Massachusetts cultural organizations are committed to serving everybody in the Commonwealth. They joined a new program this year to offer the benefits only the arts and culture can provide to people who have fallen on hard times and are receiving assistance through the state EBT card, a card that provides help to families living near the poverty level. Our organizations agreed to offer free or greatly reduced admission prices to EBT cardholders. In our first year, we tracked 220,000 EBT admissions. 

Nearly a quarter of a million doses of arts and culture to people in need. Again, the heart is in the stories. One concertgoer, who had not been able to attend a concert in years said, ‚ÄúIt was nice to have a slice of my old life back.‚ÄĚ Another said ‚ÄúIt‚Äôs hard to describe the feeling of being able to do something ‚Äėnormal‚Äô when everything else isn‚Äôt.‚ÄĚ

The Mass Cultural Council is not an economic development agency, but when we do arts well, tourists visit and spend money, communities become destinations and better places to live, jobs are supported and created, innovators want to live here, and build new businesses.
 
The Mass Cultural Council is not an education agency, but when children have a quality experience participating in the arts, in school, and out of school, they exercise their creative minds, learn to think critically, are better observers and team players, and get a better education.

The Mass Cultural Council is not a human service agency, but when some of our most troubled youth participate in arts programs that give them a productive outlet for their fears and anger, provide a supportive community, build self-esteem and teach skills that will last a lifetime, these young people are saved from gangs, prison, drugs, even death.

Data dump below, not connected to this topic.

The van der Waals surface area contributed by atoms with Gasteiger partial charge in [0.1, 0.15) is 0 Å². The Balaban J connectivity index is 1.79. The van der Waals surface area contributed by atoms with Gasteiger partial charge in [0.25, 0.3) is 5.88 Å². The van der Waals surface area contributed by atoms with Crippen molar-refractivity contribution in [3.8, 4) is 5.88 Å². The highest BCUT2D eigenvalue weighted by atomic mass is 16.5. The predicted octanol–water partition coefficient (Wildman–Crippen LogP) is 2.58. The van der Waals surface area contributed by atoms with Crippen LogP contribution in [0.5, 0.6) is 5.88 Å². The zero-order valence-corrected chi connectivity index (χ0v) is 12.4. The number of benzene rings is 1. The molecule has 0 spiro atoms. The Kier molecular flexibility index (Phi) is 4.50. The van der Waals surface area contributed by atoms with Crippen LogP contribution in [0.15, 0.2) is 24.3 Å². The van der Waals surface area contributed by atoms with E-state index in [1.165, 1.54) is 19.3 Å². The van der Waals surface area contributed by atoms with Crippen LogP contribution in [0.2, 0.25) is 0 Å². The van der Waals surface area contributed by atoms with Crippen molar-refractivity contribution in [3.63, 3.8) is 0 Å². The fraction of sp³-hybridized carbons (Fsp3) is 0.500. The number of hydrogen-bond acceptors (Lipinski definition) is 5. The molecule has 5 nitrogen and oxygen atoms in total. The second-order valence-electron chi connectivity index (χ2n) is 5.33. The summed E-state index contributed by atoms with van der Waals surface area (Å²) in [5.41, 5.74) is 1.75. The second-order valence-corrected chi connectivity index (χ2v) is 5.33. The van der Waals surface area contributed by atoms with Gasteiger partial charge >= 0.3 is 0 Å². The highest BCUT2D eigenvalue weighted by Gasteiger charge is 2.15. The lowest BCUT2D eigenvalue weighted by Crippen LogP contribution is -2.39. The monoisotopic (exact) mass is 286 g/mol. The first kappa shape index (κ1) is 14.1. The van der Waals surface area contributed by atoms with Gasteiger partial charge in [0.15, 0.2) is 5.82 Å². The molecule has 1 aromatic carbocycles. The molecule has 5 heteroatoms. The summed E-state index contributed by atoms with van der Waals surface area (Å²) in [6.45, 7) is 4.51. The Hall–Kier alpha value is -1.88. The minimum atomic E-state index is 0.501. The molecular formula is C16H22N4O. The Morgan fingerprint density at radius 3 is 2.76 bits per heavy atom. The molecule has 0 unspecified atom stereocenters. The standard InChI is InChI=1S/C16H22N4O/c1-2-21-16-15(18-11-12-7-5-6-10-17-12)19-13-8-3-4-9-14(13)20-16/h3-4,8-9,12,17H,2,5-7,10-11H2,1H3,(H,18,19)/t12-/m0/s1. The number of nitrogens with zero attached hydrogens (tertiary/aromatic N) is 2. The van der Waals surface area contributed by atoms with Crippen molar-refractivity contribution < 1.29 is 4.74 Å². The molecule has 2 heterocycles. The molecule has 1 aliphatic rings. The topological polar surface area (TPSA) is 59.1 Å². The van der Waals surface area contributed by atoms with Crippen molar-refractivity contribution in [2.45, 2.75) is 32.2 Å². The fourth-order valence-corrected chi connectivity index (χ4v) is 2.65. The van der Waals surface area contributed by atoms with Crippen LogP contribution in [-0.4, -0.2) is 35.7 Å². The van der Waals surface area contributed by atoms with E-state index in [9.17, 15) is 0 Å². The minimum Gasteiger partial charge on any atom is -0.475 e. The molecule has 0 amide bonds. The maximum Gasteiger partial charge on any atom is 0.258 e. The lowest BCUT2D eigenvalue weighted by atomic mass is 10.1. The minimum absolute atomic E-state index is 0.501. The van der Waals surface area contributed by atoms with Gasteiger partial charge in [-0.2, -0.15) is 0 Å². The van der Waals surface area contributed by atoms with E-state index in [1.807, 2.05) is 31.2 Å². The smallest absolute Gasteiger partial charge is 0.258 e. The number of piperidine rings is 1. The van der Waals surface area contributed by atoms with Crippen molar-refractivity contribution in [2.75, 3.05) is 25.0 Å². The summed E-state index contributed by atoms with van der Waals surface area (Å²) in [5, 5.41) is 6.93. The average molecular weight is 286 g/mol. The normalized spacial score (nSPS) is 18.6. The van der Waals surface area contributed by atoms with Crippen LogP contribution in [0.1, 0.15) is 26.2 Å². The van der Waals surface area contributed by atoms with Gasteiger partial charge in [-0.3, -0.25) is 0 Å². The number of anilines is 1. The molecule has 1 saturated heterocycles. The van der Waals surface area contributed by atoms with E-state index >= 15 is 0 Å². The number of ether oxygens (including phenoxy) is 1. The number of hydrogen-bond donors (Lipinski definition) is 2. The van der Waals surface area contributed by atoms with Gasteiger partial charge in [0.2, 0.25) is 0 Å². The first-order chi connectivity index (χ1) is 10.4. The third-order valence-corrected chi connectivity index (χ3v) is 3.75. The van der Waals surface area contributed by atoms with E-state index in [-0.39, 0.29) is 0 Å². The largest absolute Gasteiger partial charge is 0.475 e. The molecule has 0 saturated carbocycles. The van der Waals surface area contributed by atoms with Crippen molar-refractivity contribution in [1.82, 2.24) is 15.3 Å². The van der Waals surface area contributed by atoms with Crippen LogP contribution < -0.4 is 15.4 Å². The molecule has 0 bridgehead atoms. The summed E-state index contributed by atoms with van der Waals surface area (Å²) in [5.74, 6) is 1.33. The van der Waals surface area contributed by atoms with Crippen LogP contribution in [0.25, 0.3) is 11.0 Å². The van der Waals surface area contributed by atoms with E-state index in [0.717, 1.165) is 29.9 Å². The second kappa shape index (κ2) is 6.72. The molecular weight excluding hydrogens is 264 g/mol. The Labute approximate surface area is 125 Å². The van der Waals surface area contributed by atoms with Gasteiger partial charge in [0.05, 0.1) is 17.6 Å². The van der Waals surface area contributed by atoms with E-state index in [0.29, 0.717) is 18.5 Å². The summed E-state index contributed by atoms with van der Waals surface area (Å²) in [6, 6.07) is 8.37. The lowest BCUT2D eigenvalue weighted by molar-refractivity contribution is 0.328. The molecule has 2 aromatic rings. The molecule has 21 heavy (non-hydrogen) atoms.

In her book ‚ÄúNot for Profit: Why Democracy Needs the Humanities,‚ÄĚ philosopher Martha Nussbaum writes:

‚ÄúCitizens cannot relate well to the complex world around them by factual knowledge and logic alone. The third ability of the citizen, closely related to the first two, is what we can call the narrative imagination. This means the ability to think what it might be like to be in the shoes of a person different from oneself, to be an intelligent reader of that person‚Äôs story, and to understand the emotions and wishes and desires that someone so placed might have.‚ÄĚ

Martha Nussbaum is a close reader of Aristotle, who defined the good life as one that was authentically meaningfully rich: rich with relationships, ideas, emotion, health and vigor, recognition and contribution, passion and fulfillment, great accomplishment, and enduring achievement.

George Will writes of the crumbling of America‚Äôs social infrastructure and the need for new habits of mind and heart, new practices of neighborliness. David Brooks says, ‚ÄúIt‚Äôs not jobs, jobs, jobs anymore. It‚Äôs relationships, relationships, relationships.‚ÄĚ Real relationships, not virtual or transactional ones. True engagement of heart and mind.

The poverty we face is one we can defeat. Novelist Alice Walker once said, ‚ÄúThe most common way people give up their power is by thinking they don’t have any.‚ÄĚ
 
Story. Imagination. Empathy.¬†This is our superpower: the power of culture.” –¬†
Anita Walker , Executive Director, Massachusetts Cultural Council (MCC) 

Visit the Mass Cultural Council website

Have a podcast listen –¬†Creative Minds Out Loud:¬† podcast for art and Culture –¬†¬†Informative and lively conversations with arts and cultural leaders. Creative Minds Out Loud¬†is a project of the¬†Mass Cultural Council, and is hosted by Executive Director Anita Walker.¬†https://creativemindsoutloud.org

 

 

Does the #MBTA new design for the #Annisquam River bridge look like a prison tower to you?

MBTA Gloucester bridge sim

The tower and the scale of the concrete column brought to mind the opening scenes of Dr. Zhivago with Alec Guinness looking for his niece. Here’s a TCM film clip to give you some idea of what I mean despite cutting off right before the pan up to the guard tower.

Dr Z still

 

Here’s how the Annisquam bridge looks today.

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Mostly great gorgeous marsh.

Its scale suits the site and often disappears. American artist Edward Hopper painted a close up in 1923.

landscape-with-bridge-watercolor-whitney1